Prevalence of Parkinson's disease and related disorders in the elderly population of greater Beijing, China

Authors

  • Zhen-Xin Zhang MD,

    1. Department of Neurology, Peking Union Medical College Hospital, Chinese Academy of Medical Sciences, Beijing, China
    2. Department of Clinical Epidemiology, Peking Union Medical College Hospital, Chinese Academy of Medical Sciences, Beijing, China
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  • Dallas W. Anderson PhD,

    Corresponding author
    1. Population Studies Unit, Biostatistics Branch, National Institute of Neurological Disorders and Stroke, Bethesda, Maryland, USA
    • National Institutes of Health, National Institute of Neurological Disorders and Stroke, Neuroscience Center, Room 2156, 6001 Executive Blvd (MSC 9531), Bethesda, MD 20892-9531
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  • Jue-Bin Huang MD,

    1. Department of Neurology, Peking Union Medical College Hospital, Chinese Academy of Medical Sciences, Beijing, China
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  • Hui Li MD, MPH,

    1. Department of Epidemiology, Peking Union Medical College Hospital, Chinese Academy of Medical Sciences, Beijing, China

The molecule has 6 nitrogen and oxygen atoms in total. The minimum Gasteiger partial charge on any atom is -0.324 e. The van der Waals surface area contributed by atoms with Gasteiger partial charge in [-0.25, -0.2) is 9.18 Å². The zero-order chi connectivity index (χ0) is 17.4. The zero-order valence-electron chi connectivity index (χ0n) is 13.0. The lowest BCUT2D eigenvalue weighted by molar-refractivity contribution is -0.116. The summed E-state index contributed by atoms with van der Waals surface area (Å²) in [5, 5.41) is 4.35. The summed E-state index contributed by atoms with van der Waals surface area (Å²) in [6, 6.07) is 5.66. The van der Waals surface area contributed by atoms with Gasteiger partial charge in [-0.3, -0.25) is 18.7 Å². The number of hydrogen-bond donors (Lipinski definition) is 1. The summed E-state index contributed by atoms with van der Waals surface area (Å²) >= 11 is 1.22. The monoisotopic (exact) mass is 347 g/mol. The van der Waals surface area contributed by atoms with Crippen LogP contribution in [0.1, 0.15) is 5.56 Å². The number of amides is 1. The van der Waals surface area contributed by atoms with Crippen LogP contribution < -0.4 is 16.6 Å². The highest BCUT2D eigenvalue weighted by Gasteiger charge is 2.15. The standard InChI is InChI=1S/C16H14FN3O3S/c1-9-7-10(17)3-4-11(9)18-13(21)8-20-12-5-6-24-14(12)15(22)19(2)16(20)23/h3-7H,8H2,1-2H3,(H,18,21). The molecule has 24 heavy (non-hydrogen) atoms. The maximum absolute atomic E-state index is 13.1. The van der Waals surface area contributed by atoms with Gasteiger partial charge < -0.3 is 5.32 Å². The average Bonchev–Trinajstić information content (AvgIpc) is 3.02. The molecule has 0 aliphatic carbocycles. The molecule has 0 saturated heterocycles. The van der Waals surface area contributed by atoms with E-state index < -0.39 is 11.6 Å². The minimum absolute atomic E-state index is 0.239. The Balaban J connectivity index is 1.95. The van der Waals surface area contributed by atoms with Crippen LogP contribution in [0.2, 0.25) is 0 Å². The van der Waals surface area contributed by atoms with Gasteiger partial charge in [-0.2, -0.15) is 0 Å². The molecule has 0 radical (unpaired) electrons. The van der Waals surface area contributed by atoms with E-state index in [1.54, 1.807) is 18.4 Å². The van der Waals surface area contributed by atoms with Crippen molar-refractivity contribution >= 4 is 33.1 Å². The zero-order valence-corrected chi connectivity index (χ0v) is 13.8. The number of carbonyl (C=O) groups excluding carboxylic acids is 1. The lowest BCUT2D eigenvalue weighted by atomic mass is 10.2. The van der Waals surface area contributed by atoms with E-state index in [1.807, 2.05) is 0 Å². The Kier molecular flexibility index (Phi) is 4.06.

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  • Xia Hong MD,

    1. Department of Neurology, Peking Union Medical College Hospital, Chinese Academy of Medical Sciences, Beijing, China
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  • Jing Wei MD,

    1. Department of Neurology, Peking Union Medical College Hospital, Chinese Academy of Medical Sciences, Beijing, China
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  • En-Li Yang MD,

    1. Department of Neurology, The Sixth Hospital of Beijing, Beijing, China
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  • Demetrius M. Maraganore MD

    1. Department of Neurology, Mayo Clinic and Mayo Foundation, Rochester, Minnesota, USA
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Abstract

A lower prevalence of Parkinson's disease (PD) has been reported for Chinese populations, but it is unclear whether this observation reflects a lower disease risk or is an artifact of case finding. We ascertained the prevalence of PD in elderly residents of an area that was a composite of 27 urban and rural communities of Greater Beijing, China. A team of university neurologists went door-to-door throughout the study area, examining 5,743 residents (at age 55 years or older) and made preliminary determinations of which residents had PD or other types of parkinsonism. Final determinations were made after follow-up and reevaluation of those persons who were either deemed to have parkinsonism or were suspected of having the condition (n = 144; median follow-up = 40 months). Based on stringent diagnostic criteria, 110 persons were identified to have parkinsonism, of whom 64 (58%) had PD. The prevalence of PD increased with advancing age and was about 1% overall and for each gender. In rural communities, 22 persons had PD, but 20 persons (91%) were first diagnosed for this condition by the study neurologists. The prevalence figures obtained in this study are similar to some of the highest prevalence figures reported in the West. © 2003 Movement Disorder Society

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